How a Rumor Spread
About Subliminal Sex
in Disney's 'Aladdin'
Schoolyards, Churches Buzz
Over Supposed Smut,
But Who Started It All?
Evangelical Actors Play Role
by Lisa Bannon
Staff Reporter of The Wall Street Journal
October 24, 1995
Anna Runge, a mother of eight, was so enamored with Walt Disney Co. that she owned stacks of its animated home videos, a "Beauty and the Beast" blanket and a Disney diaper bag. "Disney was almost a member of the family," she says.
Until, that is, an acquaintance tipped her off to a startling rumor: The Magic Kingdom was sending obscene subliminal messages through some of its animated family films, including "Aladdin," in which the handsome young title character supposedly murmurs, sotto voce, "All good teenagers take off your clothes."
"I felt as if I had entrusted my kids to pedophiles," says the Carthage, N.Y., homemaker, who promptly threw the videos into the garbage. "It's like a toddler introduction to porn."
'Take Off Your Clothes'
By now, just about everyone has heard the rumors that so shocked Mrs. Runge. Indeed, Disney catapulted into the headlines a few weeks ago on reports that there are subliminal sexual messages in three popular Disney videos: "The Lion King" and "The Little Mermaid," as well as "Aladdin." The charges were reported around the world; TV news shows broadcast the offending snippets in slow motion, among them a scene from "The Lion King" in which dust supposedly spells out the word "sex."
Disney denies inserting any subliminal messages. And the three allegedly obscene sequences are hardly crystal clear; even using the pause button on a VCR, viewers may debate whether they exist. Yet they have quickly become the stuff of suburban myth, like the "Paul is dead" rumor from the heyday of the Beatles or the persistent allegations that Procter & Gamble Co.'s moon-and-stars logo symbolizes devil worship.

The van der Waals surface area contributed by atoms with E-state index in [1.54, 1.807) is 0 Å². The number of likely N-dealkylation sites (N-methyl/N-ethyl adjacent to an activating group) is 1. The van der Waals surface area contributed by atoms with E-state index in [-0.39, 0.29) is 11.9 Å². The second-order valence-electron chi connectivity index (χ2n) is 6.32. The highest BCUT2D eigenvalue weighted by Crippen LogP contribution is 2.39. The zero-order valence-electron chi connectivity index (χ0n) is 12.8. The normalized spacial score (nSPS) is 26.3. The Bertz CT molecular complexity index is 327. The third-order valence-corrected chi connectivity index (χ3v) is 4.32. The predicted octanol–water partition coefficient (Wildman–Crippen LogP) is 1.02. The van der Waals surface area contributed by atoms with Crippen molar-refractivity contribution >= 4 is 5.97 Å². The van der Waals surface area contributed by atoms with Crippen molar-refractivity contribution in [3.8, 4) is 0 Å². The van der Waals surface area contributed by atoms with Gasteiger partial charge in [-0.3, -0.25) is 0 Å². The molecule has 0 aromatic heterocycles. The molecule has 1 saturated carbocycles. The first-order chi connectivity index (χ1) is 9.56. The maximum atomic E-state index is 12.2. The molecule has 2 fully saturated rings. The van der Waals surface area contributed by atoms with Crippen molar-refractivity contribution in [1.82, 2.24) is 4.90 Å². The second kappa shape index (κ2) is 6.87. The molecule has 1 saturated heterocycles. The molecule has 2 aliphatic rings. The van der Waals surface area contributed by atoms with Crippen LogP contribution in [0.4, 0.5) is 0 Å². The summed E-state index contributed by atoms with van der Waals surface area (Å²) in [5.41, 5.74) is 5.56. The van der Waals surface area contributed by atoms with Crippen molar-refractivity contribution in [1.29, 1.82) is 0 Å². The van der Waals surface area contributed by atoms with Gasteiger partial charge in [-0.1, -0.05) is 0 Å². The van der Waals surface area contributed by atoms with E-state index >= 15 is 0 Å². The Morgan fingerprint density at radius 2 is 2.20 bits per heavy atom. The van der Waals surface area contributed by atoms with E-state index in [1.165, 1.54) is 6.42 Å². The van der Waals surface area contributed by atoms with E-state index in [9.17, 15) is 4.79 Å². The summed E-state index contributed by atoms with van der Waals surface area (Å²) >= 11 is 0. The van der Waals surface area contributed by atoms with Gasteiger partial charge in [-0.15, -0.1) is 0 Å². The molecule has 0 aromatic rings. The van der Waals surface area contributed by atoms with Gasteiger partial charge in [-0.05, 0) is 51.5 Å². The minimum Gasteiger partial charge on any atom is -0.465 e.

As the rumors spread, though, so did a common refrain: Where does this stuff come from? In the case of Aladdin, the allegation crisscrossed the country, traveling mostly through conservative Christian circles and helped by, among others, Mrs. Runge; a high-school biology class in Owensboro, Ky.; an Iowa college student; and a traveling troupe of evangelical actors. It was passed on by some people who didn't believe it, by others who thought it was a joke, and by a Christian magazine that later -- and apparently to no effect -- retracted its story. At least two waves of the rumor swept the country, from very different starting points.
Most people probably first heard about the allegations in early September, after the Associated Press ran a story saying a Christian group had identified the three subliminally smutty incidents. The article described the "Aladdin" and "The Lion King" scenes as well as one in "The Little Mermaid" in which it said an avuncular bishop becomes noticeably aroused while presiding over a wedding ceremony.
Disney quickly fired back. "If somebody is seeing something, that's their perception. There's nothing there," says Rick Rhoades, a Disney spokesman. Aladdin's line is "Scat, good tiger, take off and go," Disney says. The company maintains that Simba's dust is just that, dust. And Tom Sito, the animator who drew the Little Mermaid's purportedly aroused minister, says, "If I wanted to put Satanic messages in a movie, you would see it. This is silly."